Small South Park bridges

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Small South Park bridges

Tim Schreiner
After posting pics of remains of a box culvert. I thought I'd share pics of two bridges west of Red Hill. The bridges are about a quarter mile apart. Both are in remarkably good condition. The first one has been raised up. Probably by a rancher to allow livestock to travel under. I took these pics two years ago.



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Re: Small South Park bridges

Tim Schreiner




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Re: Small South Park bridges

Tim Schreiner
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Re: Small South Park bridges

Tim Schreiner
Here is the second bridge that is farther west.



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Re: Small South Park bridges

Tim Schreiner


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Re: Small South Park bridges

Robert McFarland
In reply to this post by Tim Schreiner
Did you visit the town site of Red Hill?
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Re: Small South Park bridges

Jim Courtney
In reply to this post by Tim Schreiner
It is interesting to contrast the differences between C&S and D&RGW/RGS trestle construction.

The D&RG/RGS used 6 stringers per span, the C&S evidently 8 stringers (but smaller?).

The D&RG/RGS used 8"x8" bridge ties spaced 4" apart.  The C&S appears to use 8x8 ties spaced further apart, likely 8 inches.

The D&RG/RGS bolted the outside guard timbers to every 5th or 6th tie.  The C&S evidently bolted the timbers to every tie, with bolts offset every other tie.

Great detail photos for bridge building!
Jim Courtney
Poulsbo, WA
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Re: Small South Park bridges

Bill Uffelman
Going from memory but I believe that the C&S reinforced several of the bridges with additional stringers in later life -- Rocky Mountain Railroad Journal drawings as I recall -- all of my references are still in storage.

Bill Uffelman
Ocean View DE



On Friday, May 15, 2015 3:03 PM, Jim Courtney [via C&Sn3 Discussion Forum] <[hidden email]> wrote:


It is interesting to contrast the differences between C&S and D&RGW/RGS trestle construction.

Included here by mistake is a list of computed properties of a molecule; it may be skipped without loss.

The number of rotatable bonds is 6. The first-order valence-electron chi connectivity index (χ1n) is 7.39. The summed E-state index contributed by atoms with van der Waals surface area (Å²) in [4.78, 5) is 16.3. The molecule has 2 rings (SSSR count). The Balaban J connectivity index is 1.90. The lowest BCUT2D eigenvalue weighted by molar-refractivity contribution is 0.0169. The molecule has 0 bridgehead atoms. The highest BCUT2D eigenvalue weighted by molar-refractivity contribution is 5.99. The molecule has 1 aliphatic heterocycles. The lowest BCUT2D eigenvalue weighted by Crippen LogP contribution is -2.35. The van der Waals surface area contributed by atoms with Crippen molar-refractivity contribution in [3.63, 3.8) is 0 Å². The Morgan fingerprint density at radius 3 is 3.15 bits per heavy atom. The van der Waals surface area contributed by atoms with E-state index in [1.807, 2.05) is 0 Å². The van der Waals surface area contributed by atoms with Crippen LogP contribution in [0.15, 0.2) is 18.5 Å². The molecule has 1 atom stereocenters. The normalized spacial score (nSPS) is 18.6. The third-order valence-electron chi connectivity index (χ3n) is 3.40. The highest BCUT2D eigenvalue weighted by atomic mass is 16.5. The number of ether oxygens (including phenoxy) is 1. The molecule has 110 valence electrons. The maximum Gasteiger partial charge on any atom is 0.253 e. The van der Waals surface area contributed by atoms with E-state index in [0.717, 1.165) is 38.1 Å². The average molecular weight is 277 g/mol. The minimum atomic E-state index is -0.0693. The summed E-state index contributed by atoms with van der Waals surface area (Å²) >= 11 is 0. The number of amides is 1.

The D&RG/RGS used 6 stringers per span, the C&S evidently 8 stringers (but smaller?).

The D&RG/RGS used 8"x8" bridge ties spaced 4" apart.  The C&S appears to use 8x8 ties spaced further apart, likely 8 inches.

The D&RG/RGS bolted the outside guard timbers to every 5th or 6th tie.  The C&S evidently bolted the timbers to every tie, with bolts offset every other tie.

Great detail photos for bridge building!
Jim Courtney
Poulsbo, WA



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Re: Small South Park bridges

Tim Schreiner
In reply to this post by Robert McFarland
It's basically a dude ranch. Nothing to look at.
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Re: Small South Park bridges

Robert McFarland
Sure,the town is long gone but it would be interesting to see what the site looks like.Do you have any pictures ?Somewhere NE of Garo there's a ranch that has a sign that says Arthurs,Colorado-have you seen that?
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Re: Small South Park bridges

Robert McFarland
There is/was a small bridge in a pasture about 200yds from the road between Parlin and Ohio City-have you seen it?Is it still there?
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Re: Small South Park bridges

Tim Schreiner
Haven't seen the bridge you are referring to, and I don't have any current photos of Red Hill.
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Re: Small South Park bridges

Rick Steele
The bridges at Red Hill were still there as of last year when I drove down to visit the C&TS via US 285. They can be seen from the highway. As for the ones at Parlins, I can't testify to those because US 285 does not follow the C&S in that direction.

When I get home in a couple of days, I'll check the valuation field notes.

Many times the field Notes just say "Built as bridge No. (fill in the blank)". This sort of shorthand is done with many structures like Water Tanks, Water Closets, Coal Sheds and Depots. In Breckenridge the notes on the depot reads "Built as Dillon Depot" meaning that it was built in the same manner as the Dillon Depot as they both served the C&S concurrently.

The biggest problem for me is when the Coal Sheds or Tanks or bridges refer to a standard gauge structure that I don't have a cross reference for.

Rick